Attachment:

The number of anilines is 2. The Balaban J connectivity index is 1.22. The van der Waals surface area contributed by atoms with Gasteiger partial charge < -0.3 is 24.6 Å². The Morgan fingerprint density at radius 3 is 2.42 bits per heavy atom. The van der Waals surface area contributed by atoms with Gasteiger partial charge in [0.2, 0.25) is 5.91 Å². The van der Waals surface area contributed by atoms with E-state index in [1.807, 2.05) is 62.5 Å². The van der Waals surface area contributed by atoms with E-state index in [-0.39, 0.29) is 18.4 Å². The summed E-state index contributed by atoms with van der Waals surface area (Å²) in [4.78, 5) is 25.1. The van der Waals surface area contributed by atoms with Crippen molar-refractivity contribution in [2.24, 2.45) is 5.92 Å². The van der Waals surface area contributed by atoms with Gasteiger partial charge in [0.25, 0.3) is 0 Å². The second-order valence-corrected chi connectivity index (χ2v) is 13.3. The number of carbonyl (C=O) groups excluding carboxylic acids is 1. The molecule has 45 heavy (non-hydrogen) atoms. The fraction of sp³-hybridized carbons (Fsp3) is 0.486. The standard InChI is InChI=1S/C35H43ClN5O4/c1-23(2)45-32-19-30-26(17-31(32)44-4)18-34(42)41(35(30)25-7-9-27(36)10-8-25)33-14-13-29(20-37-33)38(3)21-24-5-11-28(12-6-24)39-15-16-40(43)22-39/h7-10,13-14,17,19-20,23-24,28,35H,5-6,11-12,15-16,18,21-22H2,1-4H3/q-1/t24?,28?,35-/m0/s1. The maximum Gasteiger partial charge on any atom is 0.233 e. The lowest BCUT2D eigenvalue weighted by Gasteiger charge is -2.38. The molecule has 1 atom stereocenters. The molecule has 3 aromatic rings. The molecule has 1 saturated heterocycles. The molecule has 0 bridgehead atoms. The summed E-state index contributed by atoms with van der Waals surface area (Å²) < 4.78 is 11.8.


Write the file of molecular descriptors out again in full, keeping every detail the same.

The number of anilines is 2. The Balaban J connectivity index is 1.22. The van der Waals surface area contributed by atoms with Gasteiger partial charge < -0.3 is 24.6 Å². The Morgan fingerprint density at radius 3 is 2.42 bits per heavy atom. The van der Waals surface area contributed by atoms with Gasteiger partial charge in [0.2, 0.25) is 5.91 Å². The van der Waals surface area contributed by atoms with E-state index in [1.807, 2.05) is 62.5 Å². The van der Waals surface area contributed by atoms with E-state index in [-0.39, 0.29) is 18.4 Å². The summed E-state index contributed by atoms with van der Waals surface area (Å²) in [4.78, 5) is 25.1. The van der Waals surface area contributed by atoms with Crippen molar-refractivity contribution in [2.24, 2.45) is 5.92 Å². The van der Waals surface area contributed by atoms with Gasteiger partial charge in [0.25, 0.3) is 0 Å². The second-order valence-corrected chi connectivity index (χ2v) is 13.3. The number of carbonyl (C=O) groups excluding carboxylic acids is 1. The molecule has 45 heavy (non-hydrogen) atoms. The fraction of sp³-hybridized carbons (Fsp3) is 0.486. The standard InChI is InChI=1S/C35H43ClN5O4/c1-23(2)45-32-19-30-26(17-31(32)44-4)18-34(42)41(35(30)25-7-9-27(36)10-8-25)33-14-13-29(20-37-33)38(3)21-24-5-11-28(12-6-24)39-15-16-40(43)22-39/h7-10,13-14,17,19-20,23-24,28,35H,5-6,11-12,15-16,18,21-22H2,1-4H3/q-1/t24?,28?,35-/m0/s1. The maximum Gasteiger partial charge on any atom is 0.233 e. The lowest BCUT2D eigenvalue weighted by Gasteiger charge is -2.38. The molecule has 1 atom stereocenters. The molecule has 3 aromatic rings. The molecule has 1 saturated heterocycles. The molecule has 0 bridgehead atoms. The summed E-state index contributed by atoms with van der Waals surface area (Å²) < 4.78 is 11.8.